Archives for Verizon

Hurricane Michael damaged Verizon Fiber Network

If you live in Florida, Georgia, or Alabama and you have internet with Verizon, there is a good chance you’ve gone without it for days following Hurricane Michael. Four days after the storm landed, 300,000 homes “were still without home Internet, phone, or TV service,” according to Ars Technica, with 200,000 of them being in Florida. 15 percent of cell sites in Florida are suffering outages as well, says the Federal Communications Commission.

Unfortunately, the damage that has left these households without service might be lasting. Although telecoms have worked hard to get their services up and running again, some are facing “extensive fiber damage.”

On Verizon’s webpage for hurricane updates, the company said “The storm caused unprecedented damage to our fiber, which is essential for our network – including many of our temporary portable assets – to work.”

“We continue to work around the clock on network restoration efforts and have seen some positive movement, although fiber connection… still poses a significant challenge. For example, as soon as we have fiber repaired and start to see sites come back on air, we experience new cuts resulting from other restoration efforts happening in the community such as clearing roads, residential property clearing, and replacing electric poles,” Verizon explained.

This isn’t completely devastating for Verizon’s business in the states hit by Hurricane Michael. According to the carrier, 99 percent of its network in Georgia is in service, and 98 percent in Florida. It says, “”[T]he hardest hit area of Panama City, Panama City Beach and the surrounding communities [are] still experiencing the most impact.”

Source: Verizon fiber suffered “unprecedented” damage from Hurricane Michael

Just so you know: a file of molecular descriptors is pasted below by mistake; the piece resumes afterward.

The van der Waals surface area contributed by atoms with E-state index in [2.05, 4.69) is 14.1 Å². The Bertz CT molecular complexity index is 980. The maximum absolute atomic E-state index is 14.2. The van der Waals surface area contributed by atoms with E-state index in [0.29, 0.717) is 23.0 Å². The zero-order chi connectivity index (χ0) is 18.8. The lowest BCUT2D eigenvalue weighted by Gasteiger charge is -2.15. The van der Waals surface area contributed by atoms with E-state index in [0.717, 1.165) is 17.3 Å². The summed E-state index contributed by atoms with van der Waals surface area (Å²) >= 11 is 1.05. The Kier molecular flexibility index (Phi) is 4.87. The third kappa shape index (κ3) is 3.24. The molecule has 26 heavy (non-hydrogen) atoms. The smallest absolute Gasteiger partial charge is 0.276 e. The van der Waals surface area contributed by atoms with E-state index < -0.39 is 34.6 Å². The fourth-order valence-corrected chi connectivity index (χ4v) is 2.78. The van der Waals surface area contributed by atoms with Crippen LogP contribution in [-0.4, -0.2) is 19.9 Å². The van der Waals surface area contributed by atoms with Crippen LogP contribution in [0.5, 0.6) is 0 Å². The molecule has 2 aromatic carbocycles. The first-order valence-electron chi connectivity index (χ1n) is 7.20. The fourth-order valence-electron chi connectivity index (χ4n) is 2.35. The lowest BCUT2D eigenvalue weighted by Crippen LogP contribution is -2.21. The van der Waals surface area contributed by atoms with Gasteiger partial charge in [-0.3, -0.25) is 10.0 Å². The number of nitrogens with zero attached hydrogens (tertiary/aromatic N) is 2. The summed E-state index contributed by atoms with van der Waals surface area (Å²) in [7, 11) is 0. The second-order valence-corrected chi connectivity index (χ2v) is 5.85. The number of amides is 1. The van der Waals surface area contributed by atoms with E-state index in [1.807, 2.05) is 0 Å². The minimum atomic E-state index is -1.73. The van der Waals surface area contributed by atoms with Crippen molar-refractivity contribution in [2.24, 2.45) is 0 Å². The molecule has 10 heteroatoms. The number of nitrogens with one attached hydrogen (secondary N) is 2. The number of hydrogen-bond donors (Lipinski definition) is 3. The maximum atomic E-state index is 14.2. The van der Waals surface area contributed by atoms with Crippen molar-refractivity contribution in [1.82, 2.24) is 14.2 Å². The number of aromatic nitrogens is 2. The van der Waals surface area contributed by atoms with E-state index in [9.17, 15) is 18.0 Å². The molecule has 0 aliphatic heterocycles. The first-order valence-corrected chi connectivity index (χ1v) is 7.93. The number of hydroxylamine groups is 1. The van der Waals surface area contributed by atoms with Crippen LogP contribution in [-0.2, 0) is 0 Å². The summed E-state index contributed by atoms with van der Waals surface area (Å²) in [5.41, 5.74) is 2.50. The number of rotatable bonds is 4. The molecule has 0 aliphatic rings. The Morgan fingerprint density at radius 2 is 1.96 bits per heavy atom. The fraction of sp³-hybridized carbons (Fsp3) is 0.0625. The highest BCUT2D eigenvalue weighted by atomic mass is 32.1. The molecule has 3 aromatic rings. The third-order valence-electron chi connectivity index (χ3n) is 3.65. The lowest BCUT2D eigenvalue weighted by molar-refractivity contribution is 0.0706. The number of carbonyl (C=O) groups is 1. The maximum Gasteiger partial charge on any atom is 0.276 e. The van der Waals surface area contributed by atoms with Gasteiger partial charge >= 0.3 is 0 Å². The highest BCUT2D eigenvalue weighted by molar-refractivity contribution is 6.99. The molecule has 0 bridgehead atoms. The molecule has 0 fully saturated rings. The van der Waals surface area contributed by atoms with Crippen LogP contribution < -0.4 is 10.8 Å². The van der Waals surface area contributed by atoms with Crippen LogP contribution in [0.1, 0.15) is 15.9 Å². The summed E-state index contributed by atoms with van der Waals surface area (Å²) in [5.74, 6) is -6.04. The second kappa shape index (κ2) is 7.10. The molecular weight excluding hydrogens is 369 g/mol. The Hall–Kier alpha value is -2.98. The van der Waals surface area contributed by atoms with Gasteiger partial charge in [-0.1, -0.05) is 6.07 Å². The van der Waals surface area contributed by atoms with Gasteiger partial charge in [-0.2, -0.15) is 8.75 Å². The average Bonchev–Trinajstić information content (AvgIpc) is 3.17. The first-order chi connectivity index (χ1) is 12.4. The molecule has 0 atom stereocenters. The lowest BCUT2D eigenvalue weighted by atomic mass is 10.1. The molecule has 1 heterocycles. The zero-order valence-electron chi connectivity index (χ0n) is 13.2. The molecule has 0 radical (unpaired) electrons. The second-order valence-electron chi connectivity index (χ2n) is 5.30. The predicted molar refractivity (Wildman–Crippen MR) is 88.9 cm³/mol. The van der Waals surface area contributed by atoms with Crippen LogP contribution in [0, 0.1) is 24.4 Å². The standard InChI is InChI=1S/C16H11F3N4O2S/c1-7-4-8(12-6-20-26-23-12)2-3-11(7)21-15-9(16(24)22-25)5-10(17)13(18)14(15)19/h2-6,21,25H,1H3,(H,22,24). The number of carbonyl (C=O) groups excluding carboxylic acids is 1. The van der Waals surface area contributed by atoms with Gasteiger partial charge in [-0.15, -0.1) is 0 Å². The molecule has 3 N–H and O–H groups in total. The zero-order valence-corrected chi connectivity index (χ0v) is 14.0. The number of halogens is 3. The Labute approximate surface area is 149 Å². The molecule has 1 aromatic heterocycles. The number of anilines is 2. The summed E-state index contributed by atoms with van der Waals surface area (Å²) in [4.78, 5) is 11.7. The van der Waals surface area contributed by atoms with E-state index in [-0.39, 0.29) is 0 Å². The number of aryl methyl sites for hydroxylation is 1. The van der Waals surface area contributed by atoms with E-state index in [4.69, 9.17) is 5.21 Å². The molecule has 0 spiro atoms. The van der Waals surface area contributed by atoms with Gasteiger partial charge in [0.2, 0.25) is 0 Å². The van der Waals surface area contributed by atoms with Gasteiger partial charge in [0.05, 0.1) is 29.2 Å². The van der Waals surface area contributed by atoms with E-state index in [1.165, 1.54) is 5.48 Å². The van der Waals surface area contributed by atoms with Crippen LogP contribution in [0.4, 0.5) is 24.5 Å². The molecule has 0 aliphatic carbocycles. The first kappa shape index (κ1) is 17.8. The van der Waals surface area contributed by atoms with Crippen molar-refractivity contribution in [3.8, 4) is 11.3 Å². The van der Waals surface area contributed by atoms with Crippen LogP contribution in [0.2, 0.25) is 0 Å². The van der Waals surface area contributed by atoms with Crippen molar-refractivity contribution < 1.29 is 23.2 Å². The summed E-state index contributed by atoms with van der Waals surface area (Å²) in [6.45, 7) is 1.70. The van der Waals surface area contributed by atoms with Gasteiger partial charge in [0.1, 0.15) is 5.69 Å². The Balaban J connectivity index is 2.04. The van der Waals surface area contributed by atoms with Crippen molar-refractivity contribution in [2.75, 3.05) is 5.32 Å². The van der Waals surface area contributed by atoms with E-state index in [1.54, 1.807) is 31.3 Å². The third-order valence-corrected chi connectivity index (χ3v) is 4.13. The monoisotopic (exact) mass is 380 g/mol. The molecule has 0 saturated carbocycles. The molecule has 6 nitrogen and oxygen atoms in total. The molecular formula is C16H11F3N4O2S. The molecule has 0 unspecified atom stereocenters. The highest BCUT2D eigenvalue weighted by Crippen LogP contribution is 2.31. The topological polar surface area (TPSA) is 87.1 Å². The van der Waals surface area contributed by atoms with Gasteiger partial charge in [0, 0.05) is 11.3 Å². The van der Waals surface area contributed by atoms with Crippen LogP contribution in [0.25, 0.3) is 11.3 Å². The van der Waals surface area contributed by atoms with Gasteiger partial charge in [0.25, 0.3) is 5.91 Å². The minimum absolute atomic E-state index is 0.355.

Published: October 15, 2018

U.S Department of Justice investigating Verizon and AT&T

It was announced this week that the U.S Justice Department is investigating carriers Verizon and AT&T, as well as “mobile industry standards-setting group” GSMA for allegations that they colluded to create eSIM standards that would make it harder for customers to switch their wireless carriers. These investigations have reportedly been happening for five months, after Apple, among other companies, filed complaints with the DoJ.

According to Android Authority, “eSIM stands for Embedded SIM and it replaces the need for physical SIM cards. The technology is especially important in wearables and smaller devices where space is at a premium.”

One of the cool things about eSIM tech is that it allows users to switch wireless networks without having to get a new SIM card, and instead the process is done using an app. The possibilities of widespread acceptance of this tech include ease in using wireless services abroad, and taking advantages of deals from different domestic carriers unencumbered.

You can see why this would worry carriers, who have tried and been prevented for years from making it very difficult for a consumer to switch networks with ease. This technology takes a lot of power out of the hands of the providers and gives it to the consumers.

GSMA has confirmed that it “developed an eSIM standard that would allow carriers to lock devices to its network.” Thus destroying the potential benefits to the consumer. This technology is suspended pending investigation.

Source: AT&T, Verizon under investigation over alleged anti-consumer eSIM plans
Published: April 23, 2018

Verizon hit with lawsuit after installing unauthorized cables

Here’s a great reminder to telcos to not leave their cables lying around! A developer in Orlando, Florida found its office tower project significantly delayed after Verizon installed an unauthorized cable on site. The developer, Lincoln Property Company, claims this added about $500,000 in unexpected costs to the project.

In August, Lincoln Property Company says “an underground cable line was unexpectedly discovered” on the project site, delaying construction. The developer claims the cable was never properly authorized before installation, and moreover, when Verizon showed Lincoln Property Company maps of the site, the cable was never included.

The worst part, according to Lincoln Property Company, was that Verizon waited three months after discovery to send a crew to remove the cable.

According to Fierce Telecom, the lawsuit outlines the property damage, fees, and other expenses incurred by Lincoln Property Company to remove the cable, as well as losses caused by the delay. The lawsuit also asks for attorneys’ fees and administrative costs.